- Choose a scenario for the class, like at a café, at the airport, or even on a date.
- Set the timer. Begin.
- Each student must ask a question relevant to the scenario. Encourage creativity with this one!
- Continue until the timer goes off. The student is out or the game is over.
(Teacher sets the timer to a minute and thirty seconds.)
Teacher: Okay, the scenario is at a shop. Go!
Student 1: How much is this?
Student 2: Do you accept credit cards?
Best for: Individual students
Instead of racing against others, students are trying to get their own personal best time for English speaking. They’re aiming for speed and precision.
While you could do this with an ESL class, it’s particularly helpful for individual learners. You’ll just need a topic and a timer that starts from zero.
- Select something for the student to read/say. This could be anything! A passage in a book, a set of statements, etc.
- Start the clock from zero once the student starts reading/speaking.
- When the student is done, stop the timer.
- Tell the student their time.
- Give them tips on how to improve their speaking speed.
- Have them practice, either in class or out, until they get to a more natural time.
Teacher: Okay, tell me your name, age, where you’re from, and what you do. Ready? Go! (Starts timer.)
Student: My name is… (continues talking)
(Teacher stops the timer when the student finishes.)
Best for: Outgoing students
This is a slight twist on the classic truth or dare. Inside balloons are truths (personal questions) and dares (silly actions), which students must complete in front of the class.
You’ll need balloons (at least enough for each student in the class) and slips of paper, as well as truths and dares. Feel free to adapt statements using vocabulary and grammar suitable for the level you’re teaching.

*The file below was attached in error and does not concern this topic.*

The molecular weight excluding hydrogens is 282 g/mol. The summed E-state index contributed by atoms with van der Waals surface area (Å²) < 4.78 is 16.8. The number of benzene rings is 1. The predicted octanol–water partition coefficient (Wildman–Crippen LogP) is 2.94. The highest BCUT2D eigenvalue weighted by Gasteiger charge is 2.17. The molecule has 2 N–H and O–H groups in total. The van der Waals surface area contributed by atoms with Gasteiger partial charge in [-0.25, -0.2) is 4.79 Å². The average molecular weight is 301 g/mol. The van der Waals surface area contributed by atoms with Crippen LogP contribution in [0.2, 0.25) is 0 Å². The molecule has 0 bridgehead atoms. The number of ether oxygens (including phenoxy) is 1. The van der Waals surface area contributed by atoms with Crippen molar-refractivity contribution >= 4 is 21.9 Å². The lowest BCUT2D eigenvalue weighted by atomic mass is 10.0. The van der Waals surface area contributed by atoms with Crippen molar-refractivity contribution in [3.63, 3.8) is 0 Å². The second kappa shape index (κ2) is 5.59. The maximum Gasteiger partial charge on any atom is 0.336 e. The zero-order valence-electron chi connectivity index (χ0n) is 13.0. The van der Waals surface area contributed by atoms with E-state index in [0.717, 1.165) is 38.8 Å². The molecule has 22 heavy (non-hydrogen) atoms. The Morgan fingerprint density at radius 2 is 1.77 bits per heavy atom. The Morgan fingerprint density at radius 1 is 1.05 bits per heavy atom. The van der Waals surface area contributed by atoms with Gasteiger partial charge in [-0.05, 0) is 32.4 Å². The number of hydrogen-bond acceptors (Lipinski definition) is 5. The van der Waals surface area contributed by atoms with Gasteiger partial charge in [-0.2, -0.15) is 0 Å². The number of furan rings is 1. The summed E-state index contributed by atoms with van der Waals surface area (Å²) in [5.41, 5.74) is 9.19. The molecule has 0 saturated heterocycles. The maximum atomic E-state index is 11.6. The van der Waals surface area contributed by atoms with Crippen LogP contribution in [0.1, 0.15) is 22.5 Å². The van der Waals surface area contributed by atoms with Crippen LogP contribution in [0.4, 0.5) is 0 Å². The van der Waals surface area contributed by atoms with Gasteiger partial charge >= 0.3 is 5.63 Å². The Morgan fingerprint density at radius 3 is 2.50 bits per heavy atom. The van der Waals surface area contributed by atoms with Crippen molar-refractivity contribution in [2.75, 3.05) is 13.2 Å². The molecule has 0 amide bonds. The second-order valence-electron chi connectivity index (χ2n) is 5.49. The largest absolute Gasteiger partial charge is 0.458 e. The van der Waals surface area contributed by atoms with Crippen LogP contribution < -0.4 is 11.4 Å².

- On slips of paper, write student-friendly dares and questions. Make sure they’re things that most students would be willing to do and answer.
- Put each slip of paper inside a balloon and blow it up. You may want to color code (red balloons = dares, blue balloons = truths), or let it be random.
- Scatter the paper-filled balloons around the room.
- Select a student to go first. They will pick a balloon and pop it, then read their truth or dare aloud before completing it.
- Continue having students choose a balloon, pop it, read the prompt and complete the task until everyone has gone.
A small tip: You may want to start with your more outgoing students. But don’t let your shy students be last either–try to call them out around the middle to help manage their anxiety.
For some possible dares, you might write:
- Do a popular dance.
- Sing a class song by yourself.
- Pretend like you’re riding a horse.
- Snore or snort.
And for some possible truths, you might write:
- What did you look like when you were 10 years old?
- If you could live anywhere in the world, where would you live?
- When you were little, what did you want to be when you grew up?
Best for: Warm ups; grammar review; creative thinking
In Word Warm Ups, students will attempt to use the given English concept in a sentence before time runs out.